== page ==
Engaging customers on TV

   Believe it or not, I do sometimes engage customers in conversation. And more often than I think is acceptable for seemingly rational humans, it turns, at their behest I can assure you, to the telly. Once we've agreed Versailles is poor, and none of us watch soaps, they move onto the shows they call Antique.  
   Antiques Roadshow remains top of the tree for mentions, but I think that's only because they think they are talking to a proper antiques dealer. Looks can be deceptive. For me, it has fallen foul of so much TV these days, as has Countryfile, the CBeebies/Blue Peter effect. Promoting the Kid's TV presenters and chasing ratings is having but one effect: killing intelligence and quality. 
   Flog It seems to be well thought of too. Bargain Hunt is dismissed as crackers and, surprisingly to me, few seem to follow it. Drew Pritchard Salvage thing comes up occasionally, and that one with the lock-up garages almost never. It has been mentioned twice in my whole life I'd say, and on both occasions in terms I can't (well I could, but won't) repeat here. Seems the English version “cast” are not well, er, appreciated.
   Another, oft mentioned, is Antiques Road Trip, or ART. I would venture that's the favourite of the antique buying public. Well, in my highly scientific survey it is. 
   ART has crossed my path a few times. I was invited on it once, to buy from (sensibly now an escapee) Jonty Hearndon, but I turned down this wonderful opportunity. I was working the tills when Charlie Ross filmed at a centre, and I had an engaging off-camera chat with him. 
   I've been present when the manager of a large centre told the dealers who agreed to appear on ART that he'll make good their ticket prices. I've experienced their crews when selling at fairs, and filming at auctions. And I have to say it would be hard to find a ruder, more self-absorbed group of people.  And I've seen the faxed images that the ART dealer sent in in advance of the items he had for sale with price expectations noted next to them.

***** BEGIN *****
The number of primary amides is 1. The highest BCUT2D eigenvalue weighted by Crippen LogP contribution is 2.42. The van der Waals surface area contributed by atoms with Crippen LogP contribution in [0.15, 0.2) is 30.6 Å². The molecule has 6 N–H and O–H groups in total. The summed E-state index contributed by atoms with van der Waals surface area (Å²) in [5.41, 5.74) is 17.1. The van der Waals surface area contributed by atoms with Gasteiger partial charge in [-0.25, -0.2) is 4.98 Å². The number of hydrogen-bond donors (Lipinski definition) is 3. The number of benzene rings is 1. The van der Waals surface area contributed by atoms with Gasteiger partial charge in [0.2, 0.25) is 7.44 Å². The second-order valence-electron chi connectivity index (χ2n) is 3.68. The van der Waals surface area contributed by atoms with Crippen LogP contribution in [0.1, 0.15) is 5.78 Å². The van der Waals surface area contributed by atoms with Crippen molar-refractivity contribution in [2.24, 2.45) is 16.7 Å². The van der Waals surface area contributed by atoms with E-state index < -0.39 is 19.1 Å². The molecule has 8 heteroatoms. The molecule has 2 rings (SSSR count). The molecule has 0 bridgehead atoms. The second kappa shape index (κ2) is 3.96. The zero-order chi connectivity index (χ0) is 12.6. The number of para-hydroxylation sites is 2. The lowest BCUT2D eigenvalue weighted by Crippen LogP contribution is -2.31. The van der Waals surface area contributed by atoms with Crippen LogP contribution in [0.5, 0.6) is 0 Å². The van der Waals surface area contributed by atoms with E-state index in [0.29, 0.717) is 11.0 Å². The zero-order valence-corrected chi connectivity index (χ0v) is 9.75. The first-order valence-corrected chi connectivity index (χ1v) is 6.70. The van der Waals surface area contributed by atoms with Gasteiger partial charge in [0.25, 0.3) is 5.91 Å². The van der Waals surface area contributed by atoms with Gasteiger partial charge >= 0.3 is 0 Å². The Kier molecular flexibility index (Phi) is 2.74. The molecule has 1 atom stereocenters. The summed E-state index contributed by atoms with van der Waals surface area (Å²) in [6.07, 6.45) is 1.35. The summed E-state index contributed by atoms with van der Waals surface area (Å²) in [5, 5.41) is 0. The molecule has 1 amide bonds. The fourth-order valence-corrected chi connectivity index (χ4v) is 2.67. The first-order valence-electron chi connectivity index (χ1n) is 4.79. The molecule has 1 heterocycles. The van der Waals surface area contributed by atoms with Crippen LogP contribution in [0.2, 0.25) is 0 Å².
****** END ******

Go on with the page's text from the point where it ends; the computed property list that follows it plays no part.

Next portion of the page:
I've heard, at long long length, from another centre manager where one of the dealers came in and reserved their purchases several (I want to say nine, but maybe three, it was a long time, anyway) months, so that when they walked in with a TV crew all those weeks later they already knew what they were after and how much it was to be.
   I've had them running straight across my display at Newbury Antiques Fair to get a coffee to Kate Bliss. I've been locked out of viewing at an antiques auction that I drove 200 miles to view, because they were “running a bit behind”. I've seen them on viewing days filming that bit on Bargain Hunt when they show the assembled buyers the item. You know the bit when the poor porter holds the item aloft and shows it to 'the room'? They are showing it to the film crew and, er, an empty room.
   So we chew this proverbial bone, my customers and I, and I get their views and experiences. I try to correct misconceptions if I find them but, in reality, they are pretty few and far between. Most people understand how manipulative TV has become as it sacrifices everything genuine in the pursuit of 'entertainment'. They know that the horrendous discounts are only offered because the centre or dealer knows that five mins on ART can increase footfall for weeks (someone who'd appeared recently tweeted the stats once: quite staggering. Something like a 1200% increase in visitors over the next five days). I think most of the Gen Public have worked out for themselves that it's all a fix.  
   But there is one universal question that crops up when Telly comes into the conversation. You are, of course, ahead of me, but it's the same question: has telly “ruined trade”? Well, no, but it has done some damage and I'll launch into that in a future post.
   I'm sure you, and you, yes you too, have got your own stories about the TV antiques shows. Care to share? I'd love to hear your tales too - comments box below.

Anyway, I must dash. Flog It is on.

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